In the future, increasing amounts of user-generated content will become available on the internet. The results of content analysis, especially of the larger studies, give detailed insights into patients' concerns and worries, which can then be used to improve cancer care. To make the results of such analyses as usable as possible, automatic content analysis methods will need to be improved through interdisciplinary collaboration.

Original languageEnglish
Article numbere6
Number of pages10
JournalJMIR Cancer
Volume4
Issue number1
DOIs
Publication statusPublished - 2018

Keywords

  • cancer
  • survivors
  • support groups
  • internet
  • BREAST-CANCER
  • EMOTIONAL SUPPORT
  • QUALITATIVE-ANALYSIS
  • GENDER-DIFFERENCES
  • HEALTH
  • EXPRESSION
  • WOMEN
  • PEER
  • COMMUNICATION
  • INFORMATION

Cite this

@article{2da4d5c34dfc4dcf90386d336f45fc3f,
title = "Analysis of content shared in online cancer communities: Systematic review",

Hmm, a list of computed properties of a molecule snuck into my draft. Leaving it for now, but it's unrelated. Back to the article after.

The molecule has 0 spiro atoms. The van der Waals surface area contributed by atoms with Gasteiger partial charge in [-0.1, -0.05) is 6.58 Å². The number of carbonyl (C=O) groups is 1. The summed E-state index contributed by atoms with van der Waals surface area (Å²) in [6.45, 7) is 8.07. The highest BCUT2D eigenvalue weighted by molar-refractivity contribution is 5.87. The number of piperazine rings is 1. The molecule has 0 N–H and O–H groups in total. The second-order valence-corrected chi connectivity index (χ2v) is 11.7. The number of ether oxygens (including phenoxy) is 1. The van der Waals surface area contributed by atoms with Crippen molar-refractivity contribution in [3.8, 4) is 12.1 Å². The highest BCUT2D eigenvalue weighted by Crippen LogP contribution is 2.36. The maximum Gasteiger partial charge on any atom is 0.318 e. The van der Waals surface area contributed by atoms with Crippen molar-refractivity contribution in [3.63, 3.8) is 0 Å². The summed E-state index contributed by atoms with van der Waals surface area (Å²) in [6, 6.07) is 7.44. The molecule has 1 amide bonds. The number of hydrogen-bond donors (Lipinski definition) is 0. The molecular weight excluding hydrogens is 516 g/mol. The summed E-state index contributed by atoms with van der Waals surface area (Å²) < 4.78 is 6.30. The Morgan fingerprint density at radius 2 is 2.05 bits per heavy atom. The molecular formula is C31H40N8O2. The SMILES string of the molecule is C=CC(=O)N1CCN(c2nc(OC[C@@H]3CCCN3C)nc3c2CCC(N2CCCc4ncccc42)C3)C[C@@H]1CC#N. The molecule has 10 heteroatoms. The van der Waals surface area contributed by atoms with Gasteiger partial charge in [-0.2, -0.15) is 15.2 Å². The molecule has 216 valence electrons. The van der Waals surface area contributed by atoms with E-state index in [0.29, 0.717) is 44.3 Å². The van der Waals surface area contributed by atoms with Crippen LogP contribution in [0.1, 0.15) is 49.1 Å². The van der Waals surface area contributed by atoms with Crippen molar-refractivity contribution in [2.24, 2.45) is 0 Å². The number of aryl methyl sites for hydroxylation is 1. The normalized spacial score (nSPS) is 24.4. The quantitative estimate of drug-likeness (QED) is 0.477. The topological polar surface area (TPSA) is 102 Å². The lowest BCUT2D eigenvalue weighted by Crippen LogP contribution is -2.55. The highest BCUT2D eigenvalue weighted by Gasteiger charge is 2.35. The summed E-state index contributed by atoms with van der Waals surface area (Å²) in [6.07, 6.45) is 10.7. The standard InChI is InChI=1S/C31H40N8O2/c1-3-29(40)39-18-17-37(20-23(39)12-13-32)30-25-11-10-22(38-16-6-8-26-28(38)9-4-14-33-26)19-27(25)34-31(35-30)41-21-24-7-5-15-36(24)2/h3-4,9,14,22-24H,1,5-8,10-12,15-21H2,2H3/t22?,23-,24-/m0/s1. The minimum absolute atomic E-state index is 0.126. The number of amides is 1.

abstract = "Background: The content that cancer patients and their relatives (ie, posters) share in online cancer communities has been researched in various ways. In the past decade, researchers have used automated analysis methods in addition to manual coding methods. Patients, providers, researchers, and health care professionals can learn from experienced patients, provided that their experience is findable.Objective: The aim of this study was to systematically review all relevant literature that analyzes user-generated content shared within online cancer communities. We reviewed the quality of available research and the kind of content that posters share with each other on the internet.Methods: A computerized literature search was performed via PubMed (MEDLINE), PsycINFO (5 and 4 stars), Cochrane Central Register of Controlled Trials, and ScienceDirect. The last search was conducted in July 2017. Papers were selected if they included the following terms: (cancer patient) and (support group or health communities) and (online or internet). We selected 27 papers and then subjected them to a 14-item quality checklist independently scored by 2 investigators.Results: The methodological quality of the selected studies varied: 16 were of high quality and 11 were of adequate quality. Of those 27 studies, 15 were manually coded, 7 automated, and 5 used a combination of methods. The best results can be seen in the papers that combined both analytical methods. The number of analyzed posts ranged from 200 to 1,500,000; the number of analyzed posters ranged from 75 to 90,000. The studies analyzing large numbers of posts mainly related to breast cancer, whereas those analyzing small numbers were related to other types of cancers. A total of 12 studies involved some or entirely automatic analysis of the user-generated content. All the authors referred to two main content categories: informational support and emotional support. In all, 15 studies reported only on the content, 6 studies explicitly reported on content and social aspects, and 6 studies focused on emotional changes.Conclusions: In the future, increasing amounts of user-generated content will become available on the internet. The results of content analysis, especially of the larger studies, give detailed insights into patients' concerns and worries, which can then be used to improve cancer care. To make the results of such analyses as usable as possible, automatic content analysis methods will need to be improved through interdisciplinary collaboration.",